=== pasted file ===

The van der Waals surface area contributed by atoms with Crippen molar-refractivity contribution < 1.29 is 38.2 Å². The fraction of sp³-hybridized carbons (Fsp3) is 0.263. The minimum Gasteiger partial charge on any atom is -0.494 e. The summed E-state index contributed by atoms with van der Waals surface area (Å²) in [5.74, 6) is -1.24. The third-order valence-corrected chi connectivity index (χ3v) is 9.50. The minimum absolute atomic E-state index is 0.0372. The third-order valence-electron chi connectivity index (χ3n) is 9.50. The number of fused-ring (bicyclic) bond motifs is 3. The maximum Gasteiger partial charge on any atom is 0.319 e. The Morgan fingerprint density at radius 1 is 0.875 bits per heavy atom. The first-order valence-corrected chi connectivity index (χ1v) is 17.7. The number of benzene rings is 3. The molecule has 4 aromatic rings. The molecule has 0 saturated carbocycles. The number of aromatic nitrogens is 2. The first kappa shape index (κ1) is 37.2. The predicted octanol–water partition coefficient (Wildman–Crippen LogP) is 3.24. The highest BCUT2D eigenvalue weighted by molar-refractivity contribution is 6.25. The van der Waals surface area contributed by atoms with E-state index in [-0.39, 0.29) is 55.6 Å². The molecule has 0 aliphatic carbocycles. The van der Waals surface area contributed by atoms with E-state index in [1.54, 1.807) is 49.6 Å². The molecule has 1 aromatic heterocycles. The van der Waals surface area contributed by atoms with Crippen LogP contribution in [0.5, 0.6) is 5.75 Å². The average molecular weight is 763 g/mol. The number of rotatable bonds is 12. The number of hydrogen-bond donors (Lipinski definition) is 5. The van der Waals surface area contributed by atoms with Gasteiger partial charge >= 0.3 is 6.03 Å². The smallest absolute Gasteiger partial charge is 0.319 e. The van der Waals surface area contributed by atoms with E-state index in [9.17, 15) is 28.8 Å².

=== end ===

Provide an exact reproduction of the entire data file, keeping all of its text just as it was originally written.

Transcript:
The van der Waals surface area contributed by atoms with Crippen molar-refractivity contribution < 1.29 is 38.2 Å². The fraction of sp³-hybridized carbons (Fsp3) is 0.263. The minimum Gasteiger partial charge on any atom is -0.494 e. The summed E-state index contributed by atoms with van der Waals surface area (Å²) in [5.74, 6) is -1.24. The third-order valence-corrected chi connectivity index (χ3v) is 9.50. The minimum absolute atomic E-state index is 0.0372. The third-order valence-electron chi connectivity index (χ3n) is 9.50. The number of fused-ring (bicyclic) bond motifs is 3. The maximum Gasteiger partial charge on any atom is 0.319 e. The Morgan fingerprint density at radius 1 is 0.875 bits per heavy atom. The first-order valence-corrected chi connectivity index (χ1v) is 17.7. The number of benzene rings is 3. The molecule has 4 aromatic rings. The molecule has 0 saturated carbocycles. The number of aromatic nitrogens is 2. The first kappa shape index (κ1) is 37.2. The predicted octanol–water partition coefficient (Wildman–Crippen LogP) is 3.24. The highest BCUT2D eigenvalue weighted by molar-refractivity contribution is 6.25. The van der Waals surface area contributed by atoms with E-state index in [-0.39, 0.29) is 55.6 Å². The molecule has 0 aliphatic carbocycles. The van der Waals surface area contributed by atoms with E-state index in [1.54, 1.807) is 49.6 Å². The molecule has 1 aromatic heterocycles. The van der Waals surface area contributed by atoms with Crippen LogP contribution in [0.5, 0.6) is 5.75 Å². The average molecular weight is 763 g/mol. The number of rotatable bonds is 12. The number of hydrogen-bond donors (Lipinski definition) is 5. The van der Waals surface area contributed by atoms with Gasteiger partial charge >= 0.3 is 6.03 Å². The smallest absolute Gasteiger partial charge is 0.319 e. The van der Waals surface area contributed by atoms with E-state index in [9.17, 15) is 28.8 Å².